What are the side effects of a hemodialysis? Joe Cosgrove asks himself. What changes do people experience when they are treated with Hemodialysis? In fact, what can patients expect when the treatment starts and all the changes in the body start to appear? Let’s first take a look at what causes a body to receive a hemodialysis and what it does to the body.
Chronic kidney disease and acute kidney injury (also known as acute renal failure) cause the kidneys to lose their ability to filter and remove waste and extra fluid from the body. Hemodialysis is a process that uses a man-made membrane, known as a dialyzer to remove wastes, such as urea, from the blood; restore the proper balance of electrolytes in the blood and eliminate extra fluid from the body.
For hemodialysis, you are connected to a filter (dialyzer) by tubes attached to your blood vessels. Your blood is slowly pumped from your body into the dialyzer, where waste products and extra fluid are removed. The filtered blood is then pumped back into your body. There are different types of hemodialysis such as In-center hemodialysis where you go to a hospital or a dialysis center; home hemodialysis which comes after you are trained and you do your dialysis treatments at home; daily home hemodialysis and nocturnal home hemodialysis.
Ok, but what are the real changes or consequences our body feels when it goes through hemodialysis treatments? Here they are:
- Low blood pressure (hypotension). One of the most common side effects of a hemodialysis is a drop in blood pressure, particularly if you have diabetes. Low blood pressure in turn causes many other factors to change. For example, all this can come with shortness of breath, abdominal cramps, muscle cramps, nausea or vomiting. If the patient also suffers from diabetes, these problems will appear even faster.
- Muscle cramps. If they occur, nobody knows why they occur during Hemodialysis, they usually happen in the last half of a dialysis session. The cramps can be stopped by adjusting the hemodialysis prescription and adjusting fluid and sodium intake between hemodialysis treatments.
- Sleep problems. People receiving hemodialysis often have trouble sleeping, sometimes because of breaks in breathing during sleep (sleep apnea) or because of aching, uncomfortable or restless legs. It is extremely common for dialysis patients to have sleep disturbances, which can affect daytime alertness, activity level, and overall well-being. There is a study done by Havva Tel, PhD; Hatice Tel, PhD; and Mehtap Esmek, RN called Quality of Sleep in Hemodialysis where they found that as age increased in patients, sleep quality decreased. They also found that elderly men are more likely to have sleep problems. “Advanced age and long-term dialysis therapy directly affected patients experiencing sleep problems”.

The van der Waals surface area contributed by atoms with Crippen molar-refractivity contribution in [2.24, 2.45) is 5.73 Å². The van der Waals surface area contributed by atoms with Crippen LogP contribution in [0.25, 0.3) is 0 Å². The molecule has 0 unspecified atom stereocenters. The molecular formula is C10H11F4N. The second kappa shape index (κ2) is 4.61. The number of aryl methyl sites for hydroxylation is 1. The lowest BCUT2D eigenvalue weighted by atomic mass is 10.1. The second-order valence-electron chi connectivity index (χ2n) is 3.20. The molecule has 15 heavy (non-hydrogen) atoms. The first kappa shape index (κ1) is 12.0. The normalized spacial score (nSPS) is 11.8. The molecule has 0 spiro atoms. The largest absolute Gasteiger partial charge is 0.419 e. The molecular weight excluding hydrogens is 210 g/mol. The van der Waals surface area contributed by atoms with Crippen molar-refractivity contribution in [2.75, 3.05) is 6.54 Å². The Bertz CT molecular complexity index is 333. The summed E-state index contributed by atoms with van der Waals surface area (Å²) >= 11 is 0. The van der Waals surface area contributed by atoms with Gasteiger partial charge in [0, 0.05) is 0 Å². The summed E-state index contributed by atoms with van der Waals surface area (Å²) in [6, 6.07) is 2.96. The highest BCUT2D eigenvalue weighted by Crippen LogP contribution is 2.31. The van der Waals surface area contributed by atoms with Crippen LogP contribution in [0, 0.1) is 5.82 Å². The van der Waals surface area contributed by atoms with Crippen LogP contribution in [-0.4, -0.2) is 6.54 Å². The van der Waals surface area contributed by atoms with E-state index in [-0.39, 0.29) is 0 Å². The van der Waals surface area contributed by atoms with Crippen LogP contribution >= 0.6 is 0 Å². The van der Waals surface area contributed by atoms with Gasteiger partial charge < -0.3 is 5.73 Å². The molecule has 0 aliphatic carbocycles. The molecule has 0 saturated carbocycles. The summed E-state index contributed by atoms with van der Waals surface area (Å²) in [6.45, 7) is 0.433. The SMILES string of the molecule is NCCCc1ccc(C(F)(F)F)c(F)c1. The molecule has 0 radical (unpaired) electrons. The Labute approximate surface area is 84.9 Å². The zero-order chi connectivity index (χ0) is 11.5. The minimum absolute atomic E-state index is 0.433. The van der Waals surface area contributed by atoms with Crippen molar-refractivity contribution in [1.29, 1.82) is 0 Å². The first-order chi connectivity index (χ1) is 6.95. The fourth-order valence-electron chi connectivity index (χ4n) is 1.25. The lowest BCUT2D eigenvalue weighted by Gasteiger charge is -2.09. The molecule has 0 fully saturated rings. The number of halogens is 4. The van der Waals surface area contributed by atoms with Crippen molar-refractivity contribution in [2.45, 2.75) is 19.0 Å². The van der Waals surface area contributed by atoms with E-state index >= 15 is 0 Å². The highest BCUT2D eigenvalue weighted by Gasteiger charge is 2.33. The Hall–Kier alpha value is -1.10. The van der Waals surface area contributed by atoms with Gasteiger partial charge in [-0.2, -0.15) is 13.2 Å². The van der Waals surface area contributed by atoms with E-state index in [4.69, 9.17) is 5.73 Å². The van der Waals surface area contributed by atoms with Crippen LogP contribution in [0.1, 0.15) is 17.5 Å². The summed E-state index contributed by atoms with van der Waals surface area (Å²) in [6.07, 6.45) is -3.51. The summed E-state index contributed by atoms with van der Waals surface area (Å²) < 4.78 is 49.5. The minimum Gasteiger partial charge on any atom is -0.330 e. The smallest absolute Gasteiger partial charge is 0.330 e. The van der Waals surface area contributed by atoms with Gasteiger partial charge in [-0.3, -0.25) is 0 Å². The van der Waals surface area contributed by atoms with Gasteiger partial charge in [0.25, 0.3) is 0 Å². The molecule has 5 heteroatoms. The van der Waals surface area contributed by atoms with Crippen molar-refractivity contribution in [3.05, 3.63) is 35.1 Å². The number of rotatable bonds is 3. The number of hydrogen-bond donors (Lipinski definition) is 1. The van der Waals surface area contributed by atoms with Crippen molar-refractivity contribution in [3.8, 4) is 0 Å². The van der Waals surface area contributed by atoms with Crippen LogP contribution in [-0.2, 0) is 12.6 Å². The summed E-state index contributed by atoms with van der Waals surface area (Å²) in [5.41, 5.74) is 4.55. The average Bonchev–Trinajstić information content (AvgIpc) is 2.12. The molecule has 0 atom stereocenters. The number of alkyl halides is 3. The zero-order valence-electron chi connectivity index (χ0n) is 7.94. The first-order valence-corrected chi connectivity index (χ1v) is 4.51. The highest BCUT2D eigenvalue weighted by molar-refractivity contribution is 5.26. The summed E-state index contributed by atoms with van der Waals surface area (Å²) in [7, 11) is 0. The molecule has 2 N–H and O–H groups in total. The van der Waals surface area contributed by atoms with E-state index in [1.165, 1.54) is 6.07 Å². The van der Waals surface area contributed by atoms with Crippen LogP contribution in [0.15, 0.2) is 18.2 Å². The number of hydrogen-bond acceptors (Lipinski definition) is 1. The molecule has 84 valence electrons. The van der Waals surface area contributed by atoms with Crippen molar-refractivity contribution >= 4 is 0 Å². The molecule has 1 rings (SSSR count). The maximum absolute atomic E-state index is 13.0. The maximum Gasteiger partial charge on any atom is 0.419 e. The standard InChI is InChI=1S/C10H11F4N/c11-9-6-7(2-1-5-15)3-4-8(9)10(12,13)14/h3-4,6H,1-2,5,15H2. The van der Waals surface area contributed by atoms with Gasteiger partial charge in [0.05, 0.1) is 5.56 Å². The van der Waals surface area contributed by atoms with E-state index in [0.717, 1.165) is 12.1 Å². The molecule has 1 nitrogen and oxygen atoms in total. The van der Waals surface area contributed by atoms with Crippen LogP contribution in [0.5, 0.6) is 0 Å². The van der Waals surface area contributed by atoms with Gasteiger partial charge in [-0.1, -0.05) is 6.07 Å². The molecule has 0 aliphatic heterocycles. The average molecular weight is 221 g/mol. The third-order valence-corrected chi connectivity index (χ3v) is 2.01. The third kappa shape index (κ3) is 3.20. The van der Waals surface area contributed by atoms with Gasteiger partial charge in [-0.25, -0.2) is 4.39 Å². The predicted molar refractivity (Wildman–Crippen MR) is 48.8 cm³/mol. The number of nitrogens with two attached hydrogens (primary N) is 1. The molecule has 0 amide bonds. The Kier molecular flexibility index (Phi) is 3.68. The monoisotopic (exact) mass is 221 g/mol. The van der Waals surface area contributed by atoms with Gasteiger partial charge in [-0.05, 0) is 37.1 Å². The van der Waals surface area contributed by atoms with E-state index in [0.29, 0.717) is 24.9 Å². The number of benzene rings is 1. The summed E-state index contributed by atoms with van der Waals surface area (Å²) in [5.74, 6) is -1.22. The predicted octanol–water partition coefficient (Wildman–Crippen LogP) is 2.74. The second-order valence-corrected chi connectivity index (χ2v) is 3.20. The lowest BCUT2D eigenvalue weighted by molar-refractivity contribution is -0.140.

- Anemia. Not having enough red blood cells in your blood (anemia) is a common complication of kidney failure and hemodialysis. When kidneys are diseased or damaged, they do not make enough EPO. As a result, the bone marrow makes fewer red blood cells, causing anemia. When blood has fewer red blood cells, it deprives the body of the oxygen it needs. In a hemodialysis treatment, a lot of blood is lost and recovered and this causes anemia as well. When kidneys fail and a hemodialysis takes place, nutrients such as iron, vitamin B12 and folic acid will start to scarce, causing anemia too because they are the nutrients responsible of making red blood cells to make hemoglobin, the main oxygen-carrying protein in the red blood cells.
- Bone diseases. Bone diseases come in a hemodialysis treatment because after you have had chronic kidney disease and you are doing the treatment, the body, more specifically the kidney, cannot process vitamin D, and in turn cannot absorb calcium. As a consequence, your bones may weaken. Also, calcium is released from the bones because the treatment and kidney failure causes overproduction of the parathyroid hormone.
- High potassium levels (hyperkalemia). One of the functions the kidney has is to remove Potassium from the body and the blood. If you eat more potassium than recommended, your potassium level may become too high. It can sound a little extreme, but it has been known that too much potassium can cause your heart to stop.
- Depression. And of course, the last and silent disease. People do not like to be ill and especially from the kidney which gives you that line of defense. Changes in mood are common in people with kidney failure and some people don’t emotionally react very well to the situation. The best idea is to talk with the health care team about options to treat depression.
It is good to know what will inevitably come from our health treatments. Sometimes avoiding these effects is not an option, but it is an option to be informed and adapt the best way possible.